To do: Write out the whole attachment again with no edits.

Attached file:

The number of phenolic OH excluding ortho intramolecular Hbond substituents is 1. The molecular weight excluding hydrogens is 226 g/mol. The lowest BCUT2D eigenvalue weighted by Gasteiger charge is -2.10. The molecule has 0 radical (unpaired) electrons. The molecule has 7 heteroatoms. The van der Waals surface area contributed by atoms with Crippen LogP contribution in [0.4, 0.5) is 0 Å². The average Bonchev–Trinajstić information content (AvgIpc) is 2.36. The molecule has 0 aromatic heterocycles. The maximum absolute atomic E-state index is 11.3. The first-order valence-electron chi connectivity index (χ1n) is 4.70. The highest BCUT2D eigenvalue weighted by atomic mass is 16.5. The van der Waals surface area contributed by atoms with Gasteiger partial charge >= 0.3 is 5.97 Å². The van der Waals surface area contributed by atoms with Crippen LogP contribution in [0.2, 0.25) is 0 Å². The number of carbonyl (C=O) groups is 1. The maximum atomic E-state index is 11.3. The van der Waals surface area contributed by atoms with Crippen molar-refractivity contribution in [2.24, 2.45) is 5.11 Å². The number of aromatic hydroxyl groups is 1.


The number of phenolic OH excluding ortho intramolecular Hbond substituents is 1. The molecular weight excluding hydrogens is 226 g/mol. The lowest BCUT2D eigenvalue weighted by Gasteiger charge is -2.10. The molecule has 0 radical (unpaired) electrons. The molecule has 7 heteroatoms. The van der Waals surface area contributed by atoms with Crippen LogP contribution in [0.4, 0.5) is 0 Å². The average Bonchev–Trinajstić information content (AvgIpc) is 2.36. The molecule has 0 aromatic heterocycles. The maximum absolute atomic E-state index is 11.3. The first-order valence-electron chi connectivity index (χ1n) is 4.70. The highest BCUT2D eigenvalue weighted by atomic mass is 16.5. The van der Waals surface area contributed by atoms with Gasteiger partial charge >= 0.3 is 5.97 Å². The van der Waals surface area contributed by atoms with Crippen LogP contribution in [0.2, 0.25) is 0 Å². The number of carbonyl (C=O) groups is 1. The maximum atomic E-state index is 11.3. The van der Waals surface area contributed by atoms with Crippen molar-refractivity contribution in [2.24, 2.45) is 5.11 Å². The number of aromatic hydroxyl groups is 1.